Having done a lot of these types of puzzles, it didn’t take me long to figure out the all rows, columns, and diagonals add to 33. It just so happens that 33 was the age of Jesus when he died.

The second and third columns are interesting. Notice how they both have the numbers ’14’ and ’10’. The second column includes ‘7’ and ‘2’. The third column includes ‘6’ which is one less than ‘7’ and ‘3’ which is one more than ‘2’. Number sense tells us that both columns, therefore, should add to the same number – which they do.

Younger students can focus on number recognition, repeated numbers, finding the number that represents their age, etc.

Here’s what it looked like at the event:

The Estimation Jars

## The Estimation Jars

This year I decided to add the 0-120 number grids to my K-2 estimation jar. The number grids come from our Math Medley kits and kids can use dry eraser markers to “think” as they’re working out their estimation. Of course, there’s the thinking paper and the referents, as well.

Power Packs: Building Number Sense in Grades 4/5

## Power Packs: Building Number Sense in Grades 4/5

I’m excited to share with you that our Building Number Sense in Grades 4-5 Power Pack is now available.  All of our Power Packs are filled with games that teach parents strategies and tools to help their children build strong math skills.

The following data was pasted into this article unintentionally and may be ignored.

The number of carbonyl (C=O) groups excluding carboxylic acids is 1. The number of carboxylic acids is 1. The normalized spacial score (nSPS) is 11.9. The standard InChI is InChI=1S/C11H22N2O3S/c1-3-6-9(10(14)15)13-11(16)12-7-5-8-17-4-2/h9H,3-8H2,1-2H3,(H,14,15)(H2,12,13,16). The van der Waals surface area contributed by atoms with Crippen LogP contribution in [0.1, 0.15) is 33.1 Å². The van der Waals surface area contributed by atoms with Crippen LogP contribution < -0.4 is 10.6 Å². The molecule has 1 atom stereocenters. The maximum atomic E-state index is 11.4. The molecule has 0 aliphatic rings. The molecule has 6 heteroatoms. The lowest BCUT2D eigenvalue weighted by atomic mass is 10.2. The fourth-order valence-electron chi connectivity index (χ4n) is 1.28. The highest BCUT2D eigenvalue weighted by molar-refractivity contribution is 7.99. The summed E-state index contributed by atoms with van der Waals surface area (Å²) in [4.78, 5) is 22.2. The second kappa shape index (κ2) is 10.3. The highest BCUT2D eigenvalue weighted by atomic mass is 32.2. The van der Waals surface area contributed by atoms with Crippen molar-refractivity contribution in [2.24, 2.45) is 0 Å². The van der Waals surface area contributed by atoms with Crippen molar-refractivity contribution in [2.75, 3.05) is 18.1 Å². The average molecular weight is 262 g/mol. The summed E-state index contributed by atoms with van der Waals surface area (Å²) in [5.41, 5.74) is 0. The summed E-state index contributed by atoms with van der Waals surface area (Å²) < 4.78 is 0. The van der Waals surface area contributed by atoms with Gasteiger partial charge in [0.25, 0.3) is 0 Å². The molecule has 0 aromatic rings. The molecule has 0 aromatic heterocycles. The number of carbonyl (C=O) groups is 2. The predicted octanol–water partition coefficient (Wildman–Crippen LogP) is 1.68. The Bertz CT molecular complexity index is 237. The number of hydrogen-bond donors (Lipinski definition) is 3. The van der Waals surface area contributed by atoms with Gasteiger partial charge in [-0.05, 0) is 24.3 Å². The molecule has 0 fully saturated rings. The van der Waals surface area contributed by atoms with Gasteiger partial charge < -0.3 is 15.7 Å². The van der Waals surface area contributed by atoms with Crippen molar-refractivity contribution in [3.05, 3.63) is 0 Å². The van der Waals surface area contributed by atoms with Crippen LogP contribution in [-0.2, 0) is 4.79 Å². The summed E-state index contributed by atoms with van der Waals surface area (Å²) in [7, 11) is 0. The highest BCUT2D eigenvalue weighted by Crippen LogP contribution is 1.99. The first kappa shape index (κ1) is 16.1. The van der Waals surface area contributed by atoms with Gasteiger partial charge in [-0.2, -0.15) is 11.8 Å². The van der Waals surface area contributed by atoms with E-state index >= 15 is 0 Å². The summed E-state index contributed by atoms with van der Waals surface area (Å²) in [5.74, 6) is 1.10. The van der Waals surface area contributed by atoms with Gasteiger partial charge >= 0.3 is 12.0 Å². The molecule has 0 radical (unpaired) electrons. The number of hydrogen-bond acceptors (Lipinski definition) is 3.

As I mentioned in an earlier post, there have been a lot of changes in mathematics curriculum and pedagogy in recent years and a lot of parents don’t feel as prepared as they’d like to be when it comes to helping their child in math.  The power of these Power Packs comes in the integration of strategies and tools that parents use as they play the games with their children.  While playing the games, not only are parents learning about the new standards, they’re also gaining strategies they can use to help their child in math.

The strategies and tools in our 4/5 Power Pack are:

• Partial Products Multiplication
• Partial Quotients Division
• Distributive Property for single- and multi-digit multiplication
• Front End Estimation
• Fraction Bars
• Multiplying Fractions on a Number Line
• Rounding
• Order of Operations
• Standard Algorithms for addition, subtraction, multiplication, division
• Multiplication Strategies for Multiples of 10

I’ve been using games from each of our Power Packs during my recent Family Math Night events with great success.  Participants learn to play some of the games at the event and then get to walk away with a Power Pack of their own to continue the learning at home.  Click here to get a pdf describing how to use the Power Packs at your Family Math Night event.

In addition to using the Packs at your Family Math Night event, they can also be used as take-home math packs in the classroom and as classroom math centers.

If you have any questions about our Power Packs, or any of our Family Math Night products, feel free to contact us.  Our number one goal is to help you host the best event of the school year.